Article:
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Re: [libvirt] [Team2013] Integrating LiSA into libvirt



On Wed, 2013-09-18 at 09:25 -0400, Laine Stump wrote:
> On 09/16/2013 06:32 AM, Radu Rendec wrote:
> > We've recently changed LiSA to be switching engine agnostic. Now it can
> > work with the "bridge" and "8021q" modules, which are part of the stock
> > linux kernel.
> 
> 1) What are the advantages of using LiSA vs. using the standard Linux
> host bridge without LiSA? vs. openvswitch?

The main advantage is the LiSA CLI, which provides a unified environment
for managing the virtual switch, very similar to a real (hardware)
switch. It may also be very useful in "no-such-usual" scenarios, for
instance when you want to configure a (8021q) tagged port for a VM NIC
or configure link aggregation for 2 VM NICs - I can explain this more
thoroughly, if needed.

Since LiSA is now a switching engine abstraction, it may provide support
in libvirt for other switching technologies, without having to integrate
each of them into libvirt directly.

Obviously there's no advantage in the switching process itself when the
bridge module is used.

> 2) Since LiSA can use the standard Linux host bridge, is it possible to
> use the LiSA userspace utilities on a bridge that was created in the
> traditional manner (i.e. one of the bridge's that libvirt creates
> today)? This may actually provide all the functionality that you're
> looking for.

Yes, theoretically it can. But (when used with bridge+8021q) LiSA
creates its own bridges and automatically sets them up as needed.

> (I can imagine though that, for example, if LiSA is able to support
> per-port vlan configuration, it might be nice to be able to translate
> that information from the interface (or network or portgroup) config
> into the proper LiSA command/ioctl/whatever to setup the vlan tag for a
> port.)

Perfect example! If you want to setup a port in tagged mode, and provide
access for vlans 2 and 3, for instance, all you have to do with LiSA is:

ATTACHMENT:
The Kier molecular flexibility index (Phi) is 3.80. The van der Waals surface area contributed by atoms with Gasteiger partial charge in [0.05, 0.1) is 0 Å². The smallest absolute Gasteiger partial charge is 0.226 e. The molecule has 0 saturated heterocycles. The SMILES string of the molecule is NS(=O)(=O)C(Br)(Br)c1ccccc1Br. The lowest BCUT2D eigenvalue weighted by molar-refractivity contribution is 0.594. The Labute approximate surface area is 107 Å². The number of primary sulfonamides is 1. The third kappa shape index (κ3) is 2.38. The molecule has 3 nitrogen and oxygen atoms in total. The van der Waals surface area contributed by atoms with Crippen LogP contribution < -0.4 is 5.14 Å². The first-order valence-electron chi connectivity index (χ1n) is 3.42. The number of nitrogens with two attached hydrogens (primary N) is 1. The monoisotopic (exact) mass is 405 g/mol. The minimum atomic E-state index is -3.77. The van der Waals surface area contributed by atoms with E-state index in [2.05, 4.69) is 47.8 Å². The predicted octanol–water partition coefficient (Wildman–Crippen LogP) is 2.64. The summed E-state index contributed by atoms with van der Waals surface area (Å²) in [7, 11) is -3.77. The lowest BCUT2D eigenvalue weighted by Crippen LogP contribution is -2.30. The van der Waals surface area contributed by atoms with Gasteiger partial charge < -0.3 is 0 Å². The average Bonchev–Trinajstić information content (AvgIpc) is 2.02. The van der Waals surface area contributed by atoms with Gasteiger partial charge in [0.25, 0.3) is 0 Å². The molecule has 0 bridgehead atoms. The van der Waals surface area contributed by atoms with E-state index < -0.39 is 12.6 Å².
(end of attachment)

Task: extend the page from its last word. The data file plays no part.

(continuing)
switchport mode trunk
	switchport trunk allowed vlans 2,3

Assuming that the corresponding VM port is seen as tap0 in the host
machine, LiSA would automatically create tap0.2 and tap0.3 (8021q
devices) and add them to the appropriate bridges.

> 3) Since LiSA is apparently using standard tap devices for all its
> connections, if libvirt did add any sort of support for it, I think it
> should be in a form parallel to the openvswitch/802.1Qb[gh] support,
> which continues to use <interface type='bridge'> (or <interface
> type='network'>) with switching technology-specific details in the
> <virtualport type='<openvswitch|8021Qbg|8021Qbh)'> sub-element of the
> <interface> or <network>.

Honestly, I don't think I know enough about libvirt internals to have an
opinion about this.

However, if we get to the point where we implement any support for LiSA
in libvirt, we'll discuss any technical details on the list before
actually implementing anything.

> > I completely understand your point, but maybe you'll reconsider now that
> > you know an out-of-tree patch is not actually required.
> 
> Purely from the point of view of "let's see if we've abstracted the
> networking well enough to cleanly support a new technology" this would
> be interesting. But I am in agreement with Dan that we need to be sure
> that it is something that is "standards track", has good momentum, has a
> stable ABI, and offers a definite gain in functionality and/or user-base
> prior to committing to supporting it in libvirt - once something goes
> into the libvirt API, we guarantee that it will continue to be supported
> effectively "forever", so we can't make the decision too lightly.

This is like a chicken and egg problem. LiSA (or any project, after all)
cannot have a large user base unless it's known to the public and people
can easily experiment with it. I cannot go out and say "hey, here's this
new thing you can play with, but you need to apply this out-of-tree
patch, recompile libvirt, mess up your whole environment and spend 3
days wondering why it doesn't work out of the box". Nobody would even
try that.

On the other hand, I understand your point about not rushing into
integrating new technology. I can guarantee a stable ABI and long-term
support, but I don't expect you (or anybody else) to take this for
granted.

Perhaps a good approach is to adopt LiSA as "experimental technology"
and distribute it accordingly - for instance in "playground" distros
like Fedora. I'm really not sure what can be done (or not), so some good
advice in this direction would be highly appreciated. 

> > As for our out-of-tree module, we actually tried to push it upstream a
> > couple of years ago, but the kernel networking team said that it didn't
> > make sense to add a new module with similar functionality to already
> > existing modules and that we should have fixed those instead (if
> > something had been wrong with them).
> >
> > That was even before OpenVSwitch was released as open source. I'm
> > actually disappointed about this. LiSA was out in 2005 - that's 4 years
> > before OpenVSwitch, but nobody cared.
> 
> Yes, unfortunately marketing is very often just as important as (or even
> more important than) the quality of the code.

I agree. After all, size does matter :) Meaning that OpenVSwitch was
(is?) developped/supported by Citrix, and the LiSA team is just a small
team of programmers.


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